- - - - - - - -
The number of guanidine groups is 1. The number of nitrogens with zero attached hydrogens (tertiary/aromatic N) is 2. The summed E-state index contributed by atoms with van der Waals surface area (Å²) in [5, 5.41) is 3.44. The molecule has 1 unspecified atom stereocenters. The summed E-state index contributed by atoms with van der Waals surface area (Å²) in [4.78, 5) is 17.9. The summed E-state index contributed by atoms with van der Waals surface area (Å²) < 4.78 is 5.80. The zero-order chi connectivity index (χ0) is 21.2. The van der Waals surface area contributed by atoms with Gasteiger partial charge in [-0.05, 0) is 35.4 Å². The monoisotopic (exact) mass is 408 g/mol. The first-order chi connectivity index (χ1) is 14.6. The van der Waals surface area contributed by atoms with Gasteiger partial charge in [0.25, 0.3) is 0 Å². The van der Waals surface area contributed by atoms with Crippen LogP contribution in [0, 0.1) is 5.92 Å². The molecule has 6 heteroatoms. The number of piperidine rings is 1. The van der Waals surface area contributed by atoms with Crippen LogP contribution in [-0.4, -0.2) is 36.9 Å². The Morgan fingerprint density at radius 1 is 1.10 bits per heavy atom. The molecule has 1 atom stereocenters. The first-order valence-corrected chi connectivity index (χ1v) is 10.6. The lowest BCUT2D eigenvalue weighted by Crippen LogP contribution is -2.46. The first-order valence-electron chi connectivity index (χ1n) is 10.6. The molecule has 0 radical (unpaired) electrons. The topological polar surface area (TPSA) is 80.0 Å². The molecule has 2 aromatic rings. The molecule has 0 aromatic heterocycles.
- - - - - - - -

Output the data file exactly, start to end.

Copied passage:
The number of guanidine groups is 1. The number of nitrogens with zero attached hydrogens (tertiary/aromatic N) is 2. The summed E-state index contributed by atoms with van der Waals surface area (Å²) in [5, 5.41) is 3.44. The molecule has 1 unspecified atom stereocenters. The summed E-state index contributed by atoms with van der Waals surface area (Å²) in [4.78, 5) is 17.9. The summed E-state index contributed by atoms with van der Waals surface area (Å²) < 4.78 is 5.80. The zero-order chi connectivity index (χ0) is 21.2. The van der Waals surface area contributed by atoms with Gasteiger partial charge in [-0.05, 0) is 35.4 Å². The monoisotopic (exact) mass is 408 g/mol. The first-order chi connectivity index (χ1) is 14.6. The van der Waals surface area contributed by atoms with Gasteiger partial charge in [0.25, 0.3) is 0 Å². The van der Waals surface area contributed by atoms with Crippen LogP contribution in [0, 0.1) is 5.92 Å². The molecule has 6 heteroatoms. The number of piperidine rings is 1. The van der Waals surface area contributed by atoms with Crippen LogP contribution in [-0.4, -0.2) is 36.9 Å². The Morgan fingerprint density at radius 1 is 1.10 bits per heavy atom. The molecule has 1 atom stereocenters. The first-order valence-corrected chi connectivity index (χ1v) is 10.6. The lowest BCUT2D eigenvalue weighted by Crippen LogP contribution is -2.46. The first-order valence-electron chi connectivity index (χ1n) is 10.6. The molecule has 0 radical (unpaired) electrons. The topological polar surface area (TPSA) is 80.0 Å². The molecule has 2 aromatic rings. The molecule has 0 aromatic heterocycles.